...still sounds great, just not as great ;-) One of the hazards of the job. Thankfully I've found that when listening for pleasure, I can easily focus on the music and not think about comparative listening.
Boogieman's picture

Thank you for a great review. Maybe I misunderstood, but does everything need to go to DSD with this product? or can things stay in PCM?

For less technically inclined, why don't the DACs do what HQPlayer does?

Did you use MQA Tidal, or plain old Tidal?

And also, how does one figure out the appropriate settings for each DAC to perfectly jive with this product? Is it art or science? If art, can one flavor to taste?


Michael Lavorgna's picture
You can send out all files in their native format/resolution.

The answer to your second question is there are many reasons. One of the main reasons being most DACs do not have the processing power to run all of the features that HQPlayer offers, especially if you upconvert to DSD512 and doing any kind of DSP. Another reason is some people feel that having this kind of heavier lifting processing going on *outside* the DAC allows for better performance *within* the DAC. If you watch the video conversation with Juergen Reis, he gets into this a bit.

I used Roon exclusively which does not yet offer Tidal/MQA.

Art. As mentioned, Sound Galleries offers this 'artful' matching service, if you will, when you purchase the SGM server. Lastly, yes - there are a number of settings in HQPlayer which allow you to flavor to taste.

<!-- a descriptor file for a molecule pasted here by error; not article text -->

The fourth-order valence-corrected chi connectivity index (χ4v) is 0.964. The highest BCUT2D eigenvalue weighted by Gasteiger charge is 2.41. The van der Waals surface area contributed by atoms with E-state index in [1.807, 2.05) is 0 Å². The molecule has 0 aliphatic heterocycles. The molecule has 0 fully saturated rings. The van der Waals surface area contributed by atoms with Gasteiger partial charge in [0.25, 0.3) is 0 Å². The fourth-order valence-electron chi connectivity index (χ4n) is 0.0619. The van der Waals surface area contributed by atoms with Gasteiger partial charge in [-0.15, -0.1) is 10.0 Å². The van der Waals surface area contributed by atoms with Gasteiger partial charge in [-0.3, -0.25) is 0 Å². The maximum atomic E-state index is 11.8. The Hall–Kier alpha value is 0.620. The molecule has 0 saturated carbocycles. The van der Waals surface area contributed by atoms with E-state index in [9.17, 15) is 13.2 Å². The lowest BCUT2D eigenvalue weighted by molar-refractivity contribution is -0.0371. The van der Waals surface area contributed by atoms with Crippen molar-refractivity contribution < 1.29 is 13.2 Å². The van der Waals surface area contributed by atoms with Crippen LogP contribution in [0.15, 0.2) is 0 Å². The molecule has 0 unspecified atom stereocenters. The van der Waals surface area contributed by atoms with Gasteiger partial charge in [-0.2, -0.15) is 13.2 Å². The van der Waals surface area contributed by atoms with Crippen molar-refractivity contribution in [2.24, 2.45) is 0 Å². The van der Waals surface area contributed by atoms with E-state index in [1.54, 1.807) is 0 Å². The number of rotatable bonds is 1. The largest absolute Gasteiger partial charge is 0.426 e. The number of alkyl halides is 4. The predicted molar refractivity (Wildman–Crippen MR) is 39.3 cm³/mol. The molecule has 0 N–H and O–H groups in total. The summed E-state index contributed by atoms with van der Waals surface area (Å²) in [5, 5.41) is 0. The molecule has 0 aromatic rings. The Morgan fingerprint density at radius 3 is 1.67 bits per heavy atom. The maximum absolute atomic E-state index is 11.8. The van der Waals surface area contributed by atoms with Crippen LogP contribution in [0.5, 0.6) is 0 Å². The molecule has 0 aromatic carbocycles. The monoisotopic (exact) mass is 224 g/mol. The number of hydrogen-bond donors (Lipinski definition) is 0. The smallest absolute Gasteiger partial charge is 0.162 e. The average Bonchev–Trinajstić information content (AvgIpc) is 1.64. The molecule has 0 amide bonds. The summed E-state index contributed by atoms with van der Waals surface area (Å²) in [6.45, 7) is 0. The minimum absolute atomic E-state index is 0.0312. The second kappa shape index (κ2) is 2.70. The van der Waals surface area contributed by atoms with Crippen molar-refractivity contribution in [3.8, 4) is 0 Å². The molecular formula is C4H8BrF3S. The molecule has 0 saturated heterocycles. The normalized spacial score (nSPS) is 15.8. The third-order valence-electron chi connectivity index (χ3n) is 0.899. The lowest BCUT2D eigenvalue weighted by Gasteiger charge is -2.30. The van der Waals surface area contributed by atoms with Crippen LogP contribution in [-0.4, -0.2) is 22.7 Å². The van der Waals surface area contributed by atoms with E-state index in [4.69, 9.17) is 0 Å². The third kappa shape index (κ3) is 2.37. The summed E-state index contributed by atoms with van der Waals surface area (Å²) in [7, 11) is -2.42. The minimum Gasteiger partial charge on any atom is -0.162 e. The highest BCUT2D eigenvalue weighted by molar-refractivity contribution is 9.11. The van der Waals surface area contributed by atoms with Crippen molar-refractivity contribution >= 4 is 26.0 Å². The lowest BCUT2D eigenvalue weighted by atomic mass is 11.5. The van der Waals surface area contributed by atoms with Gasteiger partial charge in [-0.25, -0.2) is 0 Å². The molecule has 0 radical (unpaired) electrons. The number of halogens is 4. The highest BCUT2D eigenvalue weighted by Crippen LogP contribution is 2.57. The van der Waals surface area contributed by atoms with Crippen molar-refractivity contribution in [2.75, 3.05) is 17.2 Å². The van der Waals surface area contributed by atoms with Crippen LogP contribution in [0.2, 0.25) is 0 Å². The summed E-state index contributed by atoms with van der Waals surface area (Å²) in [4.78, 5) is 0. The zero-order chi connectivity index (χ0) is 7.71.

DH's picture

No, it doesn't have to go DSD, but that's the best way to exploit HQPlayer and especially the T+A DSD 8, whose "native" internal rate is DSD 512. HQP also does a great job with PCM, but it's even better upsampling and converting to DSD.

DACs don't do what HQP does for 4 reasons: a) a computer, especially an i7, has orders of magnitude more computing power than the chip in any DAC; 2) as a result of 1, the PC can do upsampling and filtering on the fly that is too much for a DAC chip to crunch, or at least crunch well; 3) the proprietary filters and modulators in HQP are more sophisticated and complicated than the ones in any DAC chip. They just do a better job, and you need the computing power of a PC to compute them; 4) having the computing stuff done outside the DAC means the DAC itself has an easier time, and creates less internal electrical noise that can negatively effect the SQ.

You get HQP and play with the settings till you find those you like. It isn't hard.

miguelito's picture

Through VNC you can access everything just as in any computer, so you can set things up whichever way you want. It is through remote VNC that SG provides support, which is great for someone looking for a turnkey solution.

Boogieman's picture

Thank you for the replies. I apologize in advance for the naivete of my questions, but I am a simple plug and play guy who just like to enjoy music instead of futzing around: